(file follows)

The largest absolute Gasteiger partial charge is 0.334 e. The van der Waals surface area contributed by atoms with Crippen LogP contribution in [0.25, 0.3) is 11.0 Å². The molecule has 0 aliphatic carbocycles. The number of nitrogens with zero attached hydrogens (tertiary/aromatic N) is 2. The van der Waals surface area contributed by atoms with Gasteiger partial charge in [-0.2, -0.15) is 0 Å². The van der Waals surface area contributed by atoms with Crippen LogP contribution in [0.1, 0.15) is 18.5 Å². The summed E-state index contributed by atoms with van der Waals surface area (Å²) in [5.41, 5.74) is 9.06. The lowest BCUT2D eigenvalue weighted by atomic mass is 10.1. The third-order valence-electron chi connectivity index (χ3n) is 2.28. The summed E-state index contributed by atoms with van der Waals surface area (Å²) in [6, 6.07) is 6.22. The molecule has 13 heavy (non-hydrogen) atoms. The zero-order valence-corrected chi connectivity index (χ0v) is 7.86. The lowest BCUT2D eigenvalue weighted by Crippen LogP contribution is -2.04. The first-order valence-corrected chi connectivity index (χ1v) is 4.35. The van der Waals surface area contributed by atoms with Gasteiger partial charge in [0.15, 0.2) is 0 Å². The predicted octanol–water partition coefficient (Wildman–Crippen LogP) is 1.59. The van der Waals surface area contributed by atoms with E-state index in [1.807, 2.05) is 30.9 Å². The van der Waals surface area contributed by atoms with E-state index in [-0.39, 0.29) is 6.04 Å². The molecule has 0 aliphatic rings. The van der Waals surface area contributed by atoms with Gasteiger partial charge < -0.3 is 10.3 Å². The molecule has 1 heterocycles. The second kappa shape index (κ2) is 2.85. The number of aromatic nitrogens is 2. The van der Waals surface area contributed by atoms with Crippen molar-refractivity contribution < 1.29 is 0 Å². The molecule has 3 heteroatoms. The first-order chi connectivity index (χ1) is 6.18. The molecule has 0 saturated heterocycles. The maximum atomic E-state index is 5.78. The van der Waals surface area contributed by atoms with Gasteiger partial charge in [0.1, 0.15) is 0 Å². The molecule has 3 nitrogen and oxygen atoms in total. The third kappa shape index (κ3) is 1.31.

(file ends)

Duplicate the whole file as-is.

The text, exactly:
The largest absolute Gasteiger partial charge is 0.334 e. The van der Waals surface area contributed by atoms with Crippen LogP contribution in [0.25, 0.3) is 11.0 Å². The molecule has 0 aliphatic carbocycles. The number of nitrogens with zero attached hydrogens (tertiary/aromatic N) is 2. The van der Waals surface area contributed by atoms with Gasteiger partial charge in [-0.2, -0.15) is 0 Å². The van der Waals surface area contributed by atoms with Crippen LogP contribution in [0.1, 0.15) is 18.5 Å². The summed E-state index contributed by atoms with van der Waals surface area (Å²) in [5.41, 5.74) is 9.06. The lowest BCUT2D eigenvalue weighted by atomic mass is 10.1. The third-order valence-electron chi connectivity index (χ3n) is 2.28. The summed E-state index contributed by atoms with van der Waals surface area (Å²) in [6, 6.07) is 6.22. The molecule has 13 heavy (non-hydrogen) atoms. The zero-order valence-corrected chi connectivity index (χ0v) is 7.86. The lowest BCUT2D eigenvalue weighted by Crippen LogP contribution is -2.04. The first-order valence-corrected chi connectivity index (χ1v) is 4.35. The van der Waals surface area contributed by atoms with Gasteiger partial charge in [0.15, 0.2) is 0 Å². The predicted octanol–water partition coefficient (Wildman–Crippen LogP) is 1.59. The van der Waals surface area contributed by atoms with E-state index in [1.807, 2.05) is 30.9 Å². The van der Waals surface area contributed by atoms with E-state index in [-0.39, 0.29) is 6.04 Å². The molecule has 0 aliphatic rings. The van der Waals surface area contributed by atoms with Gasteiger partial charge < -0.3 is 10.3 Å². The molecule has 1 heterocycles. The second kappa shape index (κ2) is 2.85. The number of aromatic nitrogens is 2. The van der Waals surface area contributed by atoms with Crippen molar-refractivity contribution < 1.29 is 0 Å². The molecule has 3 heteroatoms. The first-order chi connectivity index (χ1) is 6.18. The molecule has 0 saturated heterocycles. The maximum atomic E-state index is 5.78. The van der Waals surface area contributed by atoms with Gasteiger partial charge in [0.1, 0.15) is 0 Å². The molecule has 3 nitrogen and oxygen atoms in total. The third kappa shape index (κ3) is 1.31.